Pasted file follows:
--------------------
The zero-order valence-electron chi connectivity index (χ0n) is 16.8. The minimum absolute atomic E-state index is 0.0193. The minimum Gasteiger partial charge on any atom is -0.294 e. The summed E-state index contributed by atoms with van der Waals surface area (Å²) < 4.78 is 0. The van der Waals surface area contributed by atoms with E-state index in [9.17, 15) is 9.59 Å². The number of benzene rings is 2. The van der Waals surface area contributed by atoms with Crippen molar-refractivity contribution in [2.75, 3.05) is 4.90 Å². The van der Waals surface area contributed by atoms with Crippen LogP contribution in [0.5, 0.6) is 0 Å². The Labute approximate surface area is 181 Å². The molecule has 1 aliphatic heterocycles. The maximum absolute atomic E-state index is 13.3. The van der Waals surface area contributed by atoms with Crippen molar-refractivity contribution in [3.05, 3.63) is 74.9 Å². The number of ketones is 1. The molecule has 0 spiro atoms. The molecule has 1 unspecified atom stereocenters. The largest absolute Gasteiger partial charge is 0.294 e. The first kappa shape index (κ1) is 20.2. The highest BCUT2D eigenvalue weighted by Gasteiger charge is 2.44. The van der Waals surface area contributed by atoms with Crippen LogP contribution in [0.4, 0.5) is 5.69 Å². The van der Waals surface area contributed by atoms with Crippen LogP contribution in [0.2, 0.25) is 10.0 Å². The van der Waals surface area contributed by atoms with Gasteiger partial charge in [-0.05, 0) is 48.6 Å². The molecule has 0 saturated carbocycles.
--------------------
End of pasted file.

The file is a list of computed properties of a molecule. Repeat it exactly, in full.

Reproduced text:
The zero-order valence-electron chi connectivity index (χ0n) is 16.8. The minimum absolute atomic E-state index is 0.0193. The minimum Gasteiger partial charge on any atom is -0.294 e. The summed E-state index contributed by atoms with van der Waals surface area (Å²) < 4.78 is 0. The van der Waals surface area contributed by atoms with E-state index in [9.17, 15) is 9.59 Å². The number of benzene rings is 2. The van der Waals surface area contributed by atoms with Crippen molar-refractivity contribution in [2.75, 3.05) is 4.90 Å². The van der Waals surface area contributed by atoms with Crippen LogP contribution in [0.5, 0.6) is 0 Å². The Labute approximate surface area is 181 Å². The molecule has 1 aliphatic heterocycles. The maximum absolute atomic E-state index is 13.3. The van der Waals surface area contributed by atoms with Crippen molar-refractivity contribution in [3.05, 3.63) is 74.9 Å². The number of ketones is 1. The molecule has 0 spiro atoms. The molecule has 1 unspecified atom stereocenters. The largest absolute Gasteiger partial charge is 0.294 e. The first kappa shape index (κ1) is 20.2. The highest BCUT2D eigenvalue weighted by Gasteiger charge is 2.44. The van der Waals surface area contributed by atoms with Crippen LogP contribution in [0.4, 0.5) is 5.69 Å². The van der Waals surface area contributed by atoms with Crippen LogP contribution in [0.2, 0.25) is 10.0 Å². The van der Waals surface area contributed by atoms with Gasteiger partial charge in [-0.05, 0) is 48.6 Å². The molecule has 0 saturated carbocycles.